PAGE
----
04. March 2009 · 1 comment · Categories: Ramble, Reeds

One thing that some people might not realize (unless you play a wacky double reed) is that we have to have a number of reeds for a number of reasons.

Reeds do wear out, so of course there’s that. (Kind of the “big duh” eh?) In addition, they crack, sometimes unexpectedly (some I can kind of guess are actually on their way to a crack, but I suspect that’s because I am not careful enough when I’m carving them). I’ve been known to bash reeds against my teeth even while I warn students of this (yeah, silly me). And reeds change; as I tell students, most reeds are either on their way up, getting better, or they are on their way out the door. The reed peak time is usually very short.

And then there’s the room. I make my reeds in my studio at home. But the making doesn’t stop there. When I get into the pit or on the stage I have to fuss with them some more, because they really have to be “fit for the room”. I recently played in a room that required an entirely different reed than any I had planned on playing. Only my easiest and close to dead reeds worked at all. Everything else felt entirely stiff and unresponsive. I didn’t like the reeds I had to use, but they were my only choice. “Learn to play well on bad reeds” is a motto I follow.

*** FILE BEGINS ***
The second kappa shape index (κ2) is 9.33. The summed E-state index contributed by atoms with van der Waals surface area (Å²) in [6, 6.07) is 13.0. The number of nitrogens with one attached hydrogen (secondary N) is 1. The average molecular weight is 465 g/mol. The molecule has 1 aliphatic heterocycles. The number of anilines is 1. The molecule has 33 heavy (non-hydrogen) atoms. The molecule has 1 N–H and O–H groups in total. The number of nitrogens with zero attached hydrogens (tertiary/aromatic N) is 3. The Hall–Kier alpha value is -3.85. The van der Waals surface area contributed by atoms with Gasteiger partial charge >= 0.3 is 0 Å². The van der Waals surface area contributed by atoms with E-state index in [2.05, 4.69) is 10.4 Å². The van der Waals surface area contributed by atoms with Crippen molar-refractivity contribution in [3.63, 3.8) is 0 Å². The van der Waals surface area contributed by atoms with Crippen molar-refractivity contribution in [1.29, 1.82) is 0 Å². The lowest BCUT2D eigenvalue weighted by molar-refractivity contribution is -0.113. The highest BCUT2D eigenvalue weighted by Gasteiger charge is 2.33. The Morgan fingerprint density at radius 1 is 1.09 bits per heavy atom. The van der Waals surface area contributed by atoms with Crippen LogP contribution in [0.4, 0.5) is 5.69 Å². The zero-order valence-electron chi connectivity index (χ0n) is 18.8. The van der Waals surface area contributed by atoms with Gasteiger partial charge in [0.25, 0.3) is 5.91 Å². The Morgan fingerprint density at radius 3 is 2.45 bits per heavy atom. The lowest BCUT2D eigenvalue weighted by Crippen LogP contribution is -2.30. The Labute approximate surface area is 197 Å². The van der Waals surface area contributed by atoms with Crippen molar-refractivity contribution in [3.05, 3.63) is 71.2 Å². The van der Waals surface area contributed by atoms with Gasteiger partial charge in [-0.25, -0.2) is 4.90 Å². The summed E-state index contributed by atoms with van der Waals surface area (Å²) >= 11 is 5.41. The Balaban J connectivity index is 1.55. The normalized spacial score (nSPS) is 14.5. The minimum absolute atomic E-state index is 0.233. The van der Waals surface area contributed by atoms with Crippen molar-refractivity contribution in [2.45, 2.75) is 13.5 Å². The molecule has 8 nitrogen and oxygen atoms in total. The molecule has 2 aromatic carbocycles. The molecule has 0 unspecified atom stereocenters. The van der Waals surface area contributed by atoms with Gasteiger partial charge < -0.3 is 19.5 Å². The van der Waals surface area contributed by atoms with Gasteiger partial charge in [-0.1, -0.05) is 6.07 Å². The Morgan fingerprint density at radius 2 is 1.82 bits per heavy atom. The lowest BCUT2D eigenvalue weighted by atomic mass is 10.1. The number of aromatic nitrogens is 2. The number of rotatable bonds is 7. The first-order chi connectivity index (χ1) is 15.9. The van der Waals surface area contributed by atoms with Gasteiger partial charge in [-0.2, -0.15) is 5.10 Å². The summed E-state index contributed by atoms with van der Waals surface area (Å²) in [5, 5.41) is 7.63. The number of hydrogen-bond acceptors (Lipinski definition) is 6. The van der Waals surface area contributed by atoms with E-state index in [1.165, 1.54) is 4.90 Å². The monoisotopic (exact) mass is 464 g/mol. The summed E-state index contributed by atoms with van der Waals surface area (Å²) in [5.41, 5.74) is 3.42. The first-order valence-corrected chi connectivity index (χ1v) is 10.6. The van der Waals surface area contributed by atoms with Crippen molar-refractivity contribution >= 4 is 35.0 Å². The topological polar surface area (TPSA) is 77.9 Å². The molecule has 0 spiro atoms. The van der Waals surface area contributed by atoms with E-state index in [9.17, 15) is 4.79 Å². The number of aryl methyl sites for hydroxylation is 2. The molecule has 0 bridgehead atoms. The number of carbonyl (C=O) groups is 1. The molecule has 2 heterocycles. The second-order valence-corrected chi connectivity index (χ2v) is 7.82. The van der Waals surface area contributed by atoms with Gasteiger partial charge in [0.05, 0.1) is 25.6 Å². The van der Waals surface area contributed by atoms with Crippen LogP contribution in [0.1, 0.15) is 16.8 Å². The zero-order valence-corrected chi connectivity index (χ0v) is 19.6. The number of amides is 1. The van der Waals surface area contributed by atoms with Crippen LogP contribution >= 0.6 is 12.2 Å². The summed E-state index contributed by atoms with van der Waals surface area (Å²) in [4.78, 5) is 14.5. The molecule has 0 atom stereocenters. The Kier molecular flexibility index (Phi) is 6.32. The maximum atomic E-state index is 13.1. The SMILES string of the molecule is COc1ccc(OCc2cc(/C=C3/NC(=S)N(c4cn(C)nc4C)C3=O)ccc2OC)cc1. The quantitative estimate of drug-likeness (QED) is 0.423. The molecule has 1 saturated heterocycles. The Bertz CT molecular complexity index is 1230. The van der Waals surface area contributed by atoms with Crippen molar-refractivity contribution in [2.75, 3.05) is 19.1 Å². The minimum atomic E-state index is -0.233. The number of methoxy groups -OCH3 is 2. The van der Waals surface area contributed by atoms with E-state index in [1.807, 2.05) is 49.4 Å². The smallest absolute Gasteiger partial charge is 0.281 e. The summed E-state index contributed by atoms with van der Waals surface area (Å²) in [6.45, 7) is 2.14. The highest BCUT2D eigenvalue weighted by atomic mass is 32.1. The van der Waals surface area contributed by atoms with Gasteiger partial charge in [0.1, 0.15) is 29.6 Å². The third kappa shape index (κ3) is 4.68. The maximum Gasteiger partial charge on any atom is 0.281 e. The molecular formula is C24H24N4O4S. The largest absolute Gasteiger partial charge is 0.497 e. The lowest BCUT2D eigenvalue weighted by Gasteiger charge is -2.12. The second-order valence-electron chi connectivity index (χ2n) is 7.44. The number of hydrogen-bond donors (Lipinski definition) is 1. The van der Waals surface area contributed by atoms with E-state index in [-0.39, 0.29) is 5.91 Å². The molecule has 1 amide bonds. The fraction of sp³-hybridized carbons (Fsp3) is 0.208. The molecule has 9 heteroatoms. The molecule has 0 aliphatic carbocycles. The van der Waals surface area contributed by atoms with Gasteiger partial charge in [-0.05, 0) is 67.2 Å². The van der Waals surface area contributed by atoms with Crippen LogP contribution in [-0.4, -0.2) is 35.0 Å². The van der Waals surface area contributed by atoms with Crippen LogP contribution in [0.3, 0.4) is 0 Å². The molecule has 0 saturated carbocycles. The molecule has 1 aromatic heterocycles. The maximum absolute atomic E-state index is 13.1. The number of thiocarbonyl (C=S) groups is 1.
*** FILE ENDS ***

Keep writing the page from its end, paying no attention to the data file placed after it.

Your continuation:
And you wonder why I complain about reeds. Hah!

1 Comment

  1. Ah. Reeds. We live in a constant state of flux. And especially so when our temperatures and humidity swing like pendulums! Right now I am living in buzzy land. Yuch.